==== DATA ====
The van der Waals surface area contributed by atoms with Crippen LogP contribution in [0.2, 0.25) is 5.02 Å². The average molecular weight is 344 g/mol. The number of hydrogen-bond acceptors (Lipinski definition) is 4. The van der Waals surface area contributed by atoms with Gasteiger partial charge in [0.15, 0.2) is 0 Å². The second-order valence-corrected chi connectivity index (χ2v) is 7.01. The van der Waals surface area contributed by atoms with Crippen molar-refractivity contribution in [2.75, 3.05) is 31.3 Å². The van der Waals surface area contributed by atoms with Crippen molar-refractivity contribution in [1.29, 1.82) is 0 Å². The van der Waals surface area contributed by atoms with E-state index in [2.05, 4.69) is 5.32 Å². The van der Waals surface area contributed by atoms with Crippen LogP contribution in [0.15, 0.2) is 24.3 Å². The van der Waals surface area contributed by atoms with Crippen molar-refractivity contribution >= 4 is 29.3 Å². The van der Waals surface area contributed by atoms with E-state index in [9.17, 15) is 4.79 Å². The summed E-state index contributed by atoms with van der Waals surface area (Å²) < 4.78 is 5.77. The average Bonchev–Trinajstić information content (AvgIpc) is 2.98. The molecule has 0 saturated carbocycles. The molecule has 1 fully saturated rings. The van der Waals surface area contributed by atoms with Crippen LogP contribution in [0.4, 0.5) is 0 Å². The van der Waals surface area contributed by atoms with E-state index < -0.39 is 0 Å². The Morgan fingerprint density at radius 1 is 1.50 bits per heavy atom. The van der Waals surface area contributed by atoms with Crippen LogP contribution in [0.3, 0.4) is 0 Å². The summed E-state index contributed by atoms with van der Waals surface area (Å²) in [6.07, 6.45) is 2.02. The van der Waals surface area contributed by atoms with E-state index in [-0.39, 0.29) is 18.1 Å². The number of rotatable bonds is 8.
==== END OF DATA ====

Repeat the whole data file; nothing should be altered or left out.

The van der Waals surface area contributed by atoms with Crippen LogP contribution in [0.2, 0.25) is 5.02 Å². The average molecular weight is 344 g/mol. The number of hydrogen-bond acceptors (Lipinski definition) is 4. The van der Waals surface area contributed by atoms with Gasteiger partial charge in [0.15, 0.2) is 0 Å². The second-order valence-corrected chi connectivity index (χ2v) is 7.01. The van der Waals surface area contributed by atoms with Crippen molar-refractivity contribution in [2.75, 3.05) is 31.3 Å². The van der Waals surface area contributed by atoms with Crippen molar-refractivity contribution in [1.29, 1.82) is 0 Å². The van der Waals surface area contributed by atoms with E-state index in [2.05, 4.69) is 5.32 Å². The van der Waals surface area contributed by atoms with Crippen LogP contribution in [0.15, 0.2) is 24.3 Å². The van der Waals surface area contributed by atoms with Crippen molar-refractivity contribution >= 4 is 29.3 Å². The van der Waals surface area contributed by atoms with E-state index in [9.17, 15) is 4.79 Å². The summed E-state index contributed by atoms with van der Waals surface area (Å²) < 4.78 is 5.77. The average Bonchev–Trinajstić information content (AvgIpc) is 2.98. The molecule has 0 saturated carbocycles. The molecule has 1 fully saturated rings. The van der Waals surface area contributed by atoms with Crippen LogP contribution in [0.4, 0.5) is 0 Å². The van der Waals surface area contributed by atoms with E-state index < -0.39 is 0 Å². The Morgan fingerprint density at radius 1 is 1.50 bits per heavy atom. The van der Waals surface area contributed by atoms with Crippen LogP contribution in [0.3, 0.4) is 0 Å². The summed E-state index contributed by atoms with van der Waals surface area (Å²) in [6.07, 6.45) is 2.02. The van der Waals surface area contributed by atoms with E-state index in [-0.39, 0.29) is 18.1 Å². The number of rotatable bonds is 8.